Ng’s second novel spans a large period of time and people while remaining intimate.
Photo courtesy of Penguin Group
Award-winning novel by Celeste Ng dives into relationships and domesticity
Little Fires Everywhere tells the story of Mia Warren, a single mother and vagrant artist who never stays in one place longer than a few months. Her teenage daughter, Pearl, is used to a nomadic lifestyle and has become an expert at detachment, from things, places, and even people.
When the pair arrive late one night to the suburban, pre-planned paradise of Shaker Heights, Ohio, they begin renting from the well-to-do Elena Richardson, local reporter and matriarch to one of the foremost families of Shaker. Over the next 11 months, the Warrens and the Richardsons will intertwine in the most unexpected ways, forming a fragile bond that may or may not rip everyone in Shaker Heights apart in the blink of an eye.
Celest Ng’s 2017 novel Little Fires Everywhere, which is coming to Hulu as a TV series, starring Reese Witherspoon and Kerry Washington on March 18, is no small feat of writing. As Ng’s second novel, it became a Top 10 New York Times Bestseller, as well as winner of the Goodreads Choice Award for Best Fiction Novel of 2017—and rightfully so. Rather, it’s slow-burn drama with a monumental scope that isn’t concerned with elaborately staged plot twists or backstabbing but simply illustrating the complexities of relationships between neighbors and family members.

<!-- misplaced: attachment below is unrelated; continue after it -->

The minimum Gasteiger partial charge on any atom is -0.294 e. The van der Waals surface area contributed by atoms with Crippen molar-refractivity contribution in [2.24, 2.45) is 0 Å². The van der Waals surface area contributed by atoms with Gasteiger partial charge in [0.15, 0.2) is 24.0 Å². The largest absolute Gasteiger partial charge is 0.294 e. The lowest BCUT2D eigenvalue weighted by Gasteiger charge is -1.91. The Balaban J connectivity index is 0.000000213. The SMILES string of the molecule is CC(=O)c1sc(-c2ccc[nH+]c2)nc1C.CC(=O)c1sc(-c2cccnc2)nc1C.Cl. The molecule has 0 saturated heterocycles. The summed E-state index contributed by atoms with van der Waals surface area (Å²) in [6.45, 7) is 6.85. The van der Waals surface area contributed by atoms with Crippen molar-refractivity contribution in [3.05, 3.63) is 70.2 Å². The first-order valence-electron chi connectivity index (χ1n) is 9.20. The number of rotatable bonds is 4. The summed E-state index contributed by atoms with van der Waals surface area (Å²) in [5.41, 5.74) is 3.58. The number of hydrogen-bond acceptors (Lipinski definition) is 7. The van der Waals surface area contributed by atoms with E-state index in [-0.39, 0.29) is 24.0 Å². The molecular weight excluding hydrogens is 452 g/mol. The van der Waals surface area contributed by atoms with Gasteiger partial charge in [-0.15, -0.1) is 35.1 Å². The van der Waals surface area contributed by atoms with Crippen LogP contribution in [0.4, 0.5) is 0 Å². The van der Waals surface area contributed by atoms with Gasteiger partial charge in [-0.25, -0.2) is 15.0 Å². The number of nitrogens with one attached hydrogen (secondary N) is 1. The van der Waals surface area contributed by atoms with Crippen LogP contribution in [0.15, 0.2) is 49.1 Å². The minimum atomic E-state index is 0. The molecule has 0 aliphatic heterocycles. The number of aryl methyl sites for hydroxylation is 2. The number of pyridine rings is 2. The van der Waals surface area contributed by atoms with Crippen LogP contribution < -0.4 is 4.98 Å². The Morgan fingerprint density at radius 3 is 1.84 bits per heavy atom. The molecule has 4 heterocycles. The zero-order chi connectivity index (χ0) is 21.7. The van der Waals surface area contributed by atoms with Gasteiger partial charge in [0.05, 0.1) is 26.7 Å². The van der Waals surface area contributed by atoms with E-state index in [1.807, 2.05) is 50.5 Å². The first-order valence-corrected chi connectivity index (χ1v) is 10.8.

Ng’s storytelling spans decades, states, and lives, but miraculously always remains intimate. Reminiscent of Sinclair Lewis, Ng sweeps through town and drops into not only the mind of her characters, but their lineage as well. Disdain for her mother turns into teenage activism, turns into mild-mannered progressivism as an adult inside of Elena.
Through a long, winding road, Mia’s bond with her brother eventually becomes the driving force behind her raising her daughter in a most unconventional way. Without ever trying to, the residents of Shaker Heights continually shape their future with the slightest decisions: “At that moment, Moody had a sudden clear understanding of what had already happened that morning: his life had been divided into a before and after, and he would always be comparing the two.”
Set between 1997 and 1998, the Clinton/Lewinsky scandal provides an unexpected backdrop to the events of Little Fires Everywhere, but more than anything sexual, Ng focuses the plot largely around racial and class relations.
The Richardson family is affluent and white; the Warren family is black and frugal both by choice and by circumstance. A custody battle between a white family and an Asian single mother, the focus of the middle third of the novel, begs the question of whether or not it is possible for a child to be aware of their heritage if they aren’t raised by their biological parents—and if that even remains their heritage at all.
Comparable to the bestseller Big Little Lies, which is also a series starring Reese Witherspoon, Little Fires Everywhere dives headfirst into domesticity and the illusion of perfection (both as a concept and the pursuit of). Ng’s deft writing manages to defy the label of “mom drama” while still delivering an entirely female-led, mother-centric powerhouse of a story that turns out to be inescapable once the first page is turned.